Thursday, July 29, 2010

The "Just" War Theory From The Context Of The Civil War

No Peace for the Wicked: Northern Protestants and the American Civil War examines Northern Protestants' religious worldview, their motivations for fighting, and why the most religious generation in U.S. history fought America's bloodiest war. In the spring of 1861, young men throughout the Northern states rallied around the Union flag, eager to punish the Confederate renegades who had brazenly inaugurated civil war by firing on Fort Sumter. Often driven by their Protestant religious beliefs, many northern soldiers believed they were enlisting in a just war to save their Christian government from a "wicked" Southern rebellion.

These Protestant soldiers' faith was severely tested by the hardships and tragedies they experienced in the Civil War. The vast majority easily justified their wartime service by reminding themselves and their loved ones that they were engaged in a holy cause to preserve the world's only Christian republic. Others were genuinely haunted by the horrific violence of a seemingly endless civil war, and began to entertain serious doubts about their faith.

The first comprehensive work of its kind, David Rolfs' No Peace for the Wicked sheds new light on the Northern Protestant soldiers' religious worldview and the various ways they used it to justify and interpret their wartime experiences. Drawing extensively from the letters, diaries and published collections of hundreds of religious soldiers, Rolfs effectively resurrects both these soldiers' religious ideals and their most profound spiritual doubts and conflicts. No Peace for the Wicked also explores the importance of "just war" theory in the formulation of Union military strategy and tactics, and examines why the most religious generation in U.S. history fought America's bloodiest war.

Source: A Just War, Just A War, Crusade or Jihad?: Yankee Soldiers and Their Motivations for Sacrifice.

Mainline Baptists Are Not Without Their Problems

Moderate/Liberal Baptists are not without their problems of using the Pulpit to wield political influence over congregations and individual believers as this recent Associated Baptist Press article demonstrates. Quote:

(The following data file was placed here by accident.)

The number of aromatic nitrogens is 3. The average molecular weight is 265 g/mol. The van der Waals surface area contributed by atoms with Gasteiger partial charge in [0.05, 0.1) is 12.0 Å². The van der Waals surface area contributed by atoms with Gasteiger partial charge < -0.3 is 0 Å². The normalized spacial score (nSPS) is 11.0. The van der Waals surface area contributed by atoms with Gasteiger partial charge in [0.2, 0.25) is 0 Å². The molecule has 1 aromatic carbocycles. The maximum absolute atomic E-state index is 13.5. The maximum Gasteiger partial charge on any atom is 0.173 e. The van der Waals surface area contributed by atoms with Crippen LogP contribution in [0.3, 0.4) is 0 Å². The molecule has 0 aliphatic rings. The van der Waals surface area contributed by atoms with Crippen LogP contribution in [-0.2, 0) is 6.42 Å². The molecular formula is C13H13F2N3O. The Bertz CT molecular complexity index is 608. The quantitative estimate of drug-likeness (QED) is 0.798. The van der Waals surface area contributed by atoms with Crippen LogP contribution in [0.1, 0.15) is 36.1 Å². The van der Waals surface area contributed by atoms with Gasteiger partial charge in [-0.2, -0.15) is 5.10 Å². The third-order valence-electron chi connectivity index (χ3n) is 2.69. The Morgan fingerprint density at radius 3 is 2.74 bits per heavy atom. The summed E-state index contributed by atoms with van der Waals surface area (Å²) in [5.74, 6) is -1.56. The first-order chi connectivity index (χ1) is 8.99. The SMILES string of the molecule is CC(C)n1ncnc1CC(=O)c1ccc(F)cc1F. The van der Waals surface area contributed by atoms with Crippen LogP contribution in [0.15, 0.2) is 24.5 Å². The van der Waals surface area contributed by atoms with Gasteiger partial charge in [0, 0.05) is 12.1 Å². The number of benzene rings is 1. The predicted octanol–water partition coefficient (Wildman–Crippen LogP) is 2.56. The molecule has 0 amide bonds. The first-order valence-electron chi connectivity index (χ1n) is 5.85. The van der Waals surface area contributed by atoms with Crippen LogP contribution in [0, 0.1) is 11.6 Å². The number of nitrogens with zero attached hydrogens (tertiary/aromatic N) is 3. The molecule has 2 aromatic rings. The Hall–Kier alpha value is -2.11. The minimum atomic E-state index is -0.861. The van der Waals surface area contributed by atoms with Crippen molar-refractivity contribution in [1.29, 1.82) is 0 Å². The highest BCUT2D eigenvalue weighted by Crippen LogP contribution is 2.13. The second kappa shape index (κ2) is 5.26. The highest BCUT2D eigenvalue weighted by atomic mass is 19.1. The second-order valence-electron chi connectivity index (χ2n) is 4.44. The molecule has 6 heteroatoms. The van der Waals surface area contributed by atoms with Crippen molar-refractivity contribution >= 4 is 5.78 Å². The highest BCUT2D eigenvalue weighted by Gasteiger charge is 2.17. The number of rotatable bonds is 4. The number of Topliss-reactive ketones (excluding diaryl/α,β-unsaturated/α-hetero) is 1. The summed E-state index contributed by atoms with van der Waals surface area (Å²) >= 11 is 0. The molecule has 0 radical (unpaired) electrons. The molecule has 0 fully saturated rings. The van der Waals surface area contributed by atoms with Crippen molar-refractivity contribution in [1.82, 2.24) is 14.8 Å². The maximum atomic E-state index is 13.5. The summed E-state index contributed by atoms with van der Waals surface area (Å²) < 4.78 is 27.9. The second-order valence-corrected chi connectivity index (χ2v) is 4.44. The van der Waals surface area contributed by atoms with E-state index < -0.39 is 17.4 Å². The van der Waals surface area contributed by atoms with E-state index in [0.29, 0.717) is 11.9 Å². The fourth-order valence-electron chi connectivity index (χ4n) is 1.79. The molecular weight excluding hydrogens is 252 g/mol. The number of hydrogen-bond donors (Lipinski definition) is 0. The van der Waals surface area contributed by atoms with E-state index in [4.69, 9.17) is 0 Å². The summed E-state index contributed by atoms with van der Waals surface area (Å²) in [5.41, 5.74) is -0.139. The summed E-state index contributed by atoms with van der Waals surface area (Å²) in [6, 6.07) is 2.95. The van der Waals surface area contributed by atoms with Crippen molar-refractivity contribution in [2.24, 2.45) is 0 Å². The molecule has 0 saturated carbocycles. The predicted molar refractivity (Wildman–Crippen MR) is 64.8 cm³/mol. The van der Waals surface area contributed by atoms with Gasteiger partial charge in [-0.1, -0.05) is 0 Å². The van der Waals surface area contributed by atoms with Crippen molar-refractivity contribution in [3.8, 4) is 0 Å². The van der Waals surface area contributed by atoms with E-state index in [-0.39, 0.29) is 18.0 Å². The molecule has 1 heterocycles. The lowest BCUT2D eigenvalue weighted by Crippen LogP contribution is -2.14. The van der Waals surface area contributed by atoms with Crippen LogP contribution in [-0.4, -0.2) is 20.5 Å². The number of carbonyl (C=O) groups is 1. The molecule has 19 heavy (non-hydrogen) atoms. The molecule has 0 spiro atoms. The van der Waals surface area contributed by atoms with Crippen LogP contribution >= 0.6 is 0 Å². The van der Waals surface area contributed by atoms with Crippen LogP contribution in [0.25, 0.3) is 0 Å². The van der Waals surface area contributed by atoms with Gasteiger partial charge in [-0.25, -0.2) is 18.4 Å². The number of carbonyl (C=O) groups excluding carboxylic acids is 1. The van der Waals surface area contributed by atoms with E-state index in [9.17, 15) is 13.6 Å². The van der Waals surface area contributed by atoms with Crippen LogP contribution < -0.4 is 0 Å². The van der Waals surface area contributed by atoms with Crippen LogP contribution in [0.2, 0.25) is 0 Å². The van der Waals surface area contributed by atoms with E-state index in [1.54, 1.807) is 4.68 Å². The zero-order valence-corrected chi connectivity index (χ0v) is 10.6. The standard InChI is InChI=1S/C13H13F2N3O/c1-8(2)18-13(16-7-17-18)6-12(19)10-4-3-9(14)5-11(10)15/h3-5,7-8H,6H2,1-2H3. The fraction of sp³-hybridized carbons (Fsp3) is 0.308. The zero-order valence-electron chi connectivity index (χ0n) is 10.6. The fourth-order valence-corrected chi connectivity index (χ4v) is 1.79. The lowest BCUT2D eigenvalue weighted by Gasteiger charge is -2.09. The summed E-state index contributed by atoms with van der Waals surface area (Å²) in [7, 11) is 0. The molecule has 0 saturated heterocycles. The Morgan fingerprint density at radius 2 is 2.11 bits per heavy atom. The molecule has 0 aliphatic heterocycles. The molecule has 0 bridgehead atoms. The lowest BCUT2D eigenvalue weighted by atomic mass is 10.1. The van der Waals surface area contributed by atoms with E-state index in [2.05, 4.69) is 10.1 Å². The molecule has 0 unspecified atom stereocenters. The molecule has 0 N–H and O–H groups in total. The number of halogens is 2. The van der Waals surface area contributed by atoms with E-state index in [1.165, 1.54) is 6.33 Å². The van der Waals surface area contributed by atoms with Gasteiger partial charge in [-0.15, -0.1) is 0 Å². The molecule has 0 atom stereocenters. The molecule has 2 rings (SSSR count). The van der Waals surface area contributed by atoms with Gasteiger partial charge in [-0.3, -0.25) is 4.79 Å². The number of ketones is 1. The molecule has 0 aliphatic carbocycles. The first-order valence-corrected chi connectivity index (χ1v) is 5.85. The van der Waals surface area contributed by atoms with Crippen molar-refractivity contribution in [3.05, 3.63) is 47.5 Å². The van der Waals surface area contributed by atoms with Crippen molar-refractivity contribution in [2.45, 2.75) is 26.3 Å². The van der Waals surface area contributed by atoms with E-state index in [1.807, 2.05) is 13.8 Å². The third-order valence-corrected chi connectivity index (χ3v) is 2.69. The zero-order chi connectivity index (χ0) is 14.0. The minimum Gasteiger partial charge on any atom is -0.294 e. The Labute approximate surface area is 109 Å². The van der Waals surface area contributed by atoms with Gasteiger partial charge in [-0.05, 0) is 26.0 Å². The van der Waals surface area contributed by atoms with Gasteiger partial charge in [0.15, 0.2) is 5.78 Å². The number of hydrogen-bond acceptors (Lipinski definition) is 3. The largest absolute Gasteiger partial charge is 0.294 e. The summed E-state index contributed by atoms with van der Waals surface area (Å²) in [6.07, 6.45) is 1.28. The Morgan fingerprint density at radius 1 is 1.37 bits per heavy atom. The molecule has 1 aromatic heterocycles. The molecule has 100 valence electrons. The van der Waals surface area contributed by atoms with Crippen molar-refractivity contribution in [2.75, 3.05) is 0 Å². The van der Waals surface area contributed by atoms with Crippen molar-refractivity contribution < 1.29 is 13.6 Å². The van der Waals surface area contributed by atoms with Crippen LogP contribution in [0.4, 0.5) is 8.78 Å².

Carter credited Allen's help in an address to about 260 guests at a Georgia event introducing a new biography by McAfee School of Theology professor Larry McSwain titled Loving beyond Your Theology: The Life and Ministry of Jimmy Raymond Allen. The former president said he came to the realization years later as he listened to his long-time minister friend respond in a meeting with African-American Baptist leaders to the question, "When did you first meet Jimmy Carter?"

"I began to realize that when I first came to Texas -- I had won in Iowa and New Hampshire and Florida -- that I was a forlorn, woeful, forgotten, hopeless candidate for president," Carter said. "Until I met Jimmy Allen -- he was pastor of the First Baptist Church in San Antonio -- and he took me under his arm."

"He was reluctant to get involved in politics," Carter said, "but he remembered that I said I was a born-again Christian."

"He pointed out that he wasn't really supporting me," Carter said. "He was supporting the right of somebody to say they are a born-again Christian. So he endorsed me."

Although Allen wasn't an official spokesman for Texas Baptists, Carter said, "because of the introduction and endorsement I got in San Antonio, Texas turned around."

For all the grief we've given about the political influence within the SBC---we are capable of being guilty of the same.

Models Of Atonement

Here's an interesting article critique of some of the major Atonement Theories. Excerpt:
When systematic theologians get their hands on such questions, they utter
big words. The big word here is Atonement. How should we understand the
atoning work of Jesus Christ? In the theological brief that follows we will examine
six conceptual models or theories of atonement:
1. Jesus as the Teacher of True Knowledge
2. Jesus as Moral Example and Influence
3. Jesus as Victorious Champion
4. Jesus as Satisfaction
5. Jesus as the Happy Exchange
6. Jesus as the Final Scapegoat

Read full article here: Models of Atonement By Ted Peters.

Sunday, July 25, 2010

Progressive Islam And Reform